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Ge2Sb2Te5 is a phase change material candidate to constitute the active element of future nonvolatile memory devices. The evolution of the thermal resistance at the interface between an aluminum thin layer and Ge2Sb2Te5 is studied using the time resolved pump probe technique from room temperature to 400 °C. The thermal resistance is influenced by the amorphous to crystalline phase change occurring in Ge2Sb2Te5. The decrease in the thermal resistance from the amorphous to the crystalline phase is well explained by the diffuse mismatch model asymptotic form for high temperature. The large increase of the interface thermal resistance between fcc and hcp crystalline states is explained by the fast and significant grain growth and species inter-diffusion during this second phase change. This leads to the formation of an interfacial layer whose chemical and mechanical intrinsic properties have been …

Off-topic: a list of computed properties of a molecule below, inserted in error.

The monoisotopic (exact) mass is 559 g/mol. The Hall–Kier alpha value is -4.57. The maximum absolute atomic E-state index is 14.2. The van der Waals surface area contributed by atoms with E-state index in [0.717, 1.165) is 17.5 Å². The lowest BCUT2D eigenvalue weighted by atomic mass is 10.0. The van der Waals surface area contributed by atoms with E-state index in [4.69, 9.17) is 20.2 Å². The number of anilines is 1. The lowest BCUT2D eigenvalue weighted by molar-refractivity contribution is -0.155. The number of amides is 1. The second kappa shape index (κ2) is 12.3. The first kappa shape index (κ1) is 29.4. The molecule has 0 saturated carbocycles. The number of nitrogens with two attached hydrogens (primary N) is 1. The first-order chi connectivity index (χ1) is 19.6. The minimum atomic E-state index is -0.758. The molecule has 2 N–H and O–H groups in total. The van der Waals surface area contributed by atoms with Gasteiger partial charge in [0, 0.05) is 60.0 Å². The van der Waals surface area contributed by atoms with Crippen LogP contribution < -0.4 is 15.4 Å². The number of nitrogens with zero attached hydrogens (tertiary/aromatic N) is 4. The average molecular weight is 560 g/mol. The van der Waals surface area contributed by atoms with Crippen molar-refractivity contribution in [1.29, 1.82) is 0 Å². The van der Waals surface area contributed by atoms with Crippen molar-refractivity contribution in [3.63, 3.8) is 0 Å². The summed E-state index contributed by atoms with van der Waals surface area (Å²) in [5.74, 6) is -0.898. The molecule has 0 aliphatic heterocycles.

American Institute of Physics
Publication date: 
6 May 2013

Jean-Luc Battaglia, Vincent Schick, Clément Rossignol, Andrzej Kusiak, Isabelle Aubert, Alessio Lamperti, Claudia Wiemer

Biblio References: 
Volume: 102 Issue: 18 Pages: 181907
Applied Physics Letters